Of course at the time I first came upon this story, I couldn't help but draw a parallel between this pairing and my own attempted pairing with a man that I was just doomed to move in circles with. It wasn't as dramatic as your typical Greek tragedy, but the comparisons were just too fruitful for the making of books, and so several editions were born of that experience. You can see images and excerpts from those books on my website, Firebrand Press. Vixens have appeared in other of my mixed media pieces as well, but even after working on several pieces, this story of the doomed chase still haunted me.

And so one day, an idea came to me for "Last Night" in the form of the dog and the vixen. I took some liberties, feeling like drawing a wolf more so than a hunting dog. At left is the sketch on linoleum.

I wanted them to be close, but separated by a barrier that just barely held them apart. I've become quite fond of the boustrophedon structure, one I've used a time or two before. The maze-like quality seems perfect for a book about a chase, or for a tangled love affair. And so I planned to print a single sheet that would have to be unfurled for the whole image to be revealed. 

The final print is shown here, with cuts and folds in place in the 'Z' pattern. I letterpress printed the covers using a couple of wooden typefaces in the shop, and then covered .059" boards to give these a little heft. The book opens to about 12" by 17" and closes to approximately 4" x 4.75".

And finally, here's a close-up of the troubled vixen (it ain't easy being chased):

The last step is to create a simple slipcase for each of these books, and then they are bound for the U.S. Postal Service. 
I'm thrilled to have been a part of this exchange, and have taken great delight in opening the mailbox to discover the books my group members have been sending. Thanks for all the wonderful books!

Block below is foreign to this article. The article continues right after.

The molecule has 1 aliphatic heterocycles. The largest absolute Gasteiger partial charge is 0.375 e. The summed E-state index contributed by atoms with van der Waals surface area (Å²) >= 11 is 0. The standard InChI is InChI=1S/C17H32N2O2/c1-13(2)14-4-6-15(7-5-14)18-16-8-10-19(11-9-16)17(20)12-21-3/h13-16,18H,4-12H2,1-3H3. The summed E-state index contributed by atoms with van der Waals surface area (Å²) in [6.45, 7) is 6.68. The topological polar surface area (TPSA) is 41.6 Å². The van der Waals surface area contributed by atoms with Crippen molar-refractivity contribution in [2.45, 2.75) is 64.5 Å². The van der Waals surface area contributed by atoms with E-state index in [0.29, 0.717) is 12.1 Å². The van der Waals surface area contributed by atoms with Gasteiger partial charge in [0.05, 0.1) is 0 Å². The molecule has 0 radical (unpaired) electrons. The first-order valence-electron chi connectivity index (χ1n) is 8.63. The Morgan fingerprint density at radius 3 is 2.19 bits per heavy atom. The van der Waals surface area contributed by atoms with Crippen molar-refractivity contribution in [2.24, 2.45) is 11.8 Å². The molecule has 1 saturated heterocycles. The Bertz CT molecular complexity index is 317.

Now on to my other piece for Group 10, "Collaborative Dreaming with Dick Turpin"...

Saturday, July 27, 2013


I expect most, if not all, members of this collective will have read about this  http://23sandy.com/works/blog-postings/shereen-laplantz-innovative-bookbinding-book-now-available, but for readers of this blog who may not know about La Plantz' work,  this might be a good introduction.
And perhaps the dishonest person who "borrowed" my own copy then denied  the borrowing realises how lucky she is!

Saturday, July 20, 2013

London calling

I'm trying to get myself vaguely sorted out for going off to the Impact conference, and I'm doing well except for... working out where to stay in London for the last few days before I fly back to Australia, at the end of September.  So I wondered, do any UK-based BAO lovelies have recommendations for cheap accommodation in London?  I'd love to see a few shows before I fly back to the (relative) cultural desert that is Coffs Harbour!  If you have any bright ideas, please drop me an email or leave a comment.  Many thanks indeed :-)